What Survives When a Star Dies?

A surprising discovery from a super-powered telescope has astronomers rethinking what happens when a star reaches the end of its life.


A few billion years from now, the Sun will run out of the fuel that has been powering it all its life. It will expand outwards into a massive red giant star before collapsing in on itself to become a tiny white dwarf, leaving a dazzling planetary nebula behind. You and I won’t be around to see it — but what will happen to the planets in our Solar System when this fiery solar death finally does occur?

The life cycle of stars. Credit: NASA and the Night Sky Network.

While you might think that it would be difficult for our Solar System’s planets to make it through this final stage in the Sun’s life, a new detection from NASA’s Transiting Exoplanet Survey Satellite, or TESS, has provided astronomers with evidence that a lucky few planets may be able to survive. The study included contributions from Bishop’s University and the Université de Montréal, and was published in Nature.

Surviving a stellar death

Astronomers have discovered thousands of exoplanets, or planets outside of the Solar System, orbiting around distant stars. But the majority of these exoplanet-hosting stars are still in the initial stages of their lives, and have yet to become red giants or white dwarfs. When this does happen, these stars will engulf all of their close-in planets — and in the case of the Sun, which will grow to about 250 times its current size, this most likely includes our own planet Earth.

Despite this, astronomers have long been interested in finding planets around white dwarfs, and learning more about whether planets — or even alien life — could survive through the violent deaths of their host stars. Last year astronomers found indirect evidence of a giant planet that made it through this transition, in the form of a disk of gas likely flowing off of a planet and onto a white dwarf.

With the help of the TESS telescope, however, astronomers have now spotted the first intact planet orbiting around a white dwarf star. The planet, known as WD 1856 b, is about the same size as Jupiter and completes one orbit around its white dwarf host every 1.4 days — in other words, it orbits much closer in to its white dwarf host than even the closest planets in our own Solar System orbit the Sun.

What’s more, the planet is roughly seven times larger than its host star, making the planet-star pair unique in terms of what we might typically imagine a planetary system to look like.

A comparison of the sizes of planets in our Solar System with the size of the planet WD 1856 b and its white dwarf host star. Credit: Nature.

An unexpected planetary system

The TESS telescope uses the transit method to search for exoplanets around other stars, which means it measures the dip in a star’s brightness when an exoplanet passes in front of it and blocks some of its light. But because WD 1856 b is so different from other planetary systems that have been discovered by the TESS telescope, the planet was initially rejected by the telescope’s automatic detection algorithm.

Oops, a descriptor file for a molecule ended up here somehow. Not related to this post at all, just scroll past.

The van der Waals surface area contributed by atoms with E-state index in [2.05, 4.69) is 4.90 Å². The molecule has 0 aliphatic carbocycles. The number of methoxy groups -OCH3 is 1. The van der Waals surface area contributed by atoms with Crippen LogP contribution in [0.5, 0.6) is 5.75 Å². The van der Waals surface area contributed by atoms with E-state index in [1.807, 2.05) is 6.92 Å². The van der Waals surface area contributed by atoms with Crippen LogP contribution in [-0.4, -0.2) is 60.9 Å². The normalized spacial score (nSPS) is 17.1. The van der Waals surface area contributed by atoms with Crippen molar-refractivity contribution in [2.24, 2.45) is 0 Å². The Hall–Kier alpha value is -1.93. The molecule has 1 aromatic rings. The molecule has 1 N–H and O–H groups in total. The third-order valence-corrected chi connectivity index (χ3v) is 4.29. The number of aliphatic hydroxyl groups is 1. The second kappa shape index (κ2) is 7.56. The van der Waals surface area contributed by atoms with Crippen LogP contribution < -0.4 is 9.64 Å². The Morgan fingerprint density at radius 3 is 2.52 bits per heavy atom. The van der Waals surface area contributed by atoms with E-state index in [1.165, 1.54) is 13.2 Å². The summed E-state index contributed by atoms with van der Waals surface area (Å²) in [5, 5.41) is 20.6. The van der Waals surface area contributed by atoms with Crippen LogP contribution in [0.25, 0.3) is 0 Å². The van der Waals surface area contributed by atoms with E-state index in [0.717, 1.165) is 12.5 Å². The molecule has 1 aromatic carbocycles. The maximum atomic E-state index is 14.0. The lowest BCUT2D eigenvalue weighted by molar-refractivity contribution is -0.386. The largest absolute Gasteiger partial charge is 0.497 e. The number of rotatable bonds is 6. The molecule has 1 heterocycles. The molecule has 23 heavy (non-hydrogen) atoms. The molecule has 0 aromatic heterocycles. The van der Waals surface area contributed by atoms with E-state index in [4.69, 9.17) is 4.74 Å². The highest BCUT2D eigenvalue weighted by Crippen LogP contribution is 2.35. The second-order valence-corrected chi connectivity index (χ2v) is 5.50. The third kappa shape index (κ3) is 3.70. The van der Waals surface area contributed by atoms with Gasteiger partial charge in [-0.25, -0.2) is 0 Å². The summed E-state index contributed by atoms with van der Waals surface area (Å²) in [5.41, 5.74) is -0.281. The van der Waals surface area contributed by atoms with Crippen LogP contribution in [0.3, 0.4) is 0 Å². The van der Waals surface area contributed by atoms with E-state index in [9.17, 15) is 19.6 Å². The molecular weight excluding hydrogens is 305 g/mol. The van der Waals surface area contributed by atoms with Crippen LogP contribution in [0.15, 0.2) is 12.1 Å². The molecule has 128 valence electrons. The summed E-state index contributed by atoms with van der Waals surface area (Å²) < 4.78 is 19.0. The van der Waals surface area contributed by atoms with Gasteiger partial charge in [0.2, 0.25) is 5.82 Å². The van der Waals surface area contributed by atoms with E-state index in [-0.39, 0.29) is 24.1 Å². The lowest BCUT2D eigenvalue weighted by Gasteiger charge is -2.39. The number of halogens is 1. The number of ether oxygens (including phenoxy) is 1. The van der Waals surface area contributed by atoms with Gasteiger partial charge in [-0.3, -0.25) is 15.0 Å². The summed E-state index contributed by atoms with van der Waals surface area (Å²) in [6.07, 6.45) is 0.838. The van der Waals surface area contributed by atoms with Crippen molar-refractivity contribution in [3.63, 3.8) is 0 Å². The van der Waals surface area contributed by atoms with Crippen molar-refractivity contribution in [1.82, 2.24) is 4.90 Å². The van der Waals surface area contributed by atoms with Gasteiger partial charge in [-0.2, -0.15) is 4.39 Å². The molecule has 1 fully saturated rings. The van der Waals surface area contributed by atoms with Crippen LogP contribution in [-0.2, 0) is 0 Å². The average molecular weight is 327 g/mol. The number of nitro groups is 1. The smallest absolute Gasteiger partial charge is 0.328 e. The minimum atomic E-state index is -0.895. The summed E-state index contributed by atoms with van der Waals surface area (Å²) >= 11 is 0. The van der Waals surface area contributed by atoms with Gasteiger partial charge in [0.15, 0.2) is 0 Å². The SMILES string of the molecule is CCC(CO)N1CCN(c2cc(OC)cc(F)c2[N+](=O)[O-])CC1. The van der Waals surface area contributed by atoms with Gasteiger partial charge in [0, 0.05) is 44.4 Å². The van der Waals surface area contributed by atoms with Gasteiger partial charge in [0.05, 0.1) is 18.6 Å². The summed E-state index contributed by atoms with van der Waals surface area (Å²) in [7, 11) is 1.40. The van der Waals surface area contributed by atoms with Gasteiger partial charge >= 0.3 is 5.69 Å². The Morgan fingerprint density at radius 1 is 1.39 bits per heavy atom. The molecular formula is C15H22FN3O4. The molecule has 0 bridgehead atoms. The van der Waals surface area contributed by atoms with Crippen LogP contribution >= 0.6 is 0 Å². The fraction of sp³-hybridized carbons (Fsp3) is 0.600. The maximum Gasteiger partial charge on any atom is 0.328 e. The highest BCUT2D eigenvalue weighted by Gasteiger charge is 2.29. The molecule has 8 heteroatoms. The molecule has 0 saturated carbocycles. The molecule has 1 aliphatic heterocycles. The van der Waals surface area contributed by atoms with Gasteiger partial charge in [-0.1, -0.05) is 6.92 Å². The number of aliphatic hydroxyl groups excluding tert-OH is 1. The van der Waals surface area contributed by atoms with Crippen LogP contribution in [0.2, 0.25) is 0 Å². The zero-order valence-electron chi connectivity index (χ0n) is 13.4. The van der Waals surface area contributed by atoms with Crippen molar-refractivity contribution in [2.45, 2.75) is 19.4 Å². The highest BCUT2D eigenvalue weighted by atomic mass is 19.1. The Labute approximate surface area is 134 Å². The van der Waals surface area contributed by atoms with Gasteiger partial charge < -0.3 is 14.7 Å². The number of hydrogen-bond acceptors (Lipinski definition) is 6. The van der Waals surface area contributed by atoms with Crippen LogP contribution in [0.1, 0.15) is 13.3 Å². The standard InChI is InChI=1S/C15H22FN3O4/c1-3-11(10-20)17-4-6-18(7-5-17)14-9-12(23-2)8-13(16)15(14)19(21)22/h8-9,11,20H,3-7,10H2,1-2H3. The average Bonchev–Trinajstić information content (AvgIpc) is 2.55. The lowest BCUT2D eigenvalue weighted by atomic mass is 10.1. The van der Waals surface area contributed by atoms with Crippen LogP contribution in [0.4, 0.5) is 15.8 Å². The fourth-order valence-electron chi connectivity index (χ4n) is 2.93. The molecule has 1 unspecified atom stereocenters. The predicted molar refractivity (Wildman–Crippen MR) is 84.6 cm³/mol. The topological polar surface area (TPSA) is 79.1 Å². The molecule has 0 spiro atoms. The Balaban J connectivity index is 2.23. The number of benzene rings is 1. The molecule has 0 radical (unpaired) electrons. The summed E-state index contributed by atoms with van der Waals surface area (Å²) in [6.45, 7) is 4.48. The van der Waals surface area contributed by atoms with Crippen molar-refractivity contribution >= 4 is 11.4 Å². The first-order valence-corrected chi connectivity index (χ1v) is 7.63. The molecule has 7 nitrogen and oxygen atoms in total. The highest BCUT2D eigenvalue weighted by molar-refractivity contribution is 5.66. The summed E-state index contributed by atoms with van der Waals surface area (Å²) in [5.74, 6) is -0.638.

WD 1856 b’s orbit is slightly tilted relative to our point of view, so while it doesn’t block its host star entirely, it does block much more light than you’d expect for a typical planetary system. The telescope’s algorithm was designed to look for dips in brightness of no more than a few percent, but WD 1856 b blocks a whopping 56% of its white dwarf host’s light, which is why the algorithm initially ignored the signal. Luckily, the authors later noticed the signal by eye and were able to confirm with additional observations that it was indeed caused by a planet.

The fact that the planet is so close to its white dwarf host raises a number of questions for astronomers. Planets located close-in to their host stars are expected to be destroyed when the star transitions to the red giant phase of its life—for example, our Sun will grow to about the size of the Earth’s orbit, and engulf any planets located closer in. This means that some other process must have been at work to allow WD 1856 b to survive.

“WD 1856 b somehow got very close to its white dwarf and managed to stay in one piece,” said Andrew Vanderburg, assistant professor of astronomy at the University of Wisconsin-Madison and lead author of the paper.

“The white dwarf creation process destroys nearby planets, and anything that later gets too close is usually torn about by the star’s immense gravity. We still have many questions about how WD 1856 b arrived at its current location without meeting one of those fates.”

The authors speculate that the planet may have originally been located much further away from its host star, and migrated inwards over time. But the exact mechanism that could cause the planet to migrate inwards is uncertain, and will require additional research to fully understand.

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Emily Deibert is a PhD student in the Department of Astronomy & Astrophysics at the University of Toronto with a passion for science outreach and communication. She earned her HBSc (Astronomy, English, and Mathematics) at the University of Toronto. She is excited about turning scientific research into stories and sharing these stories with the public.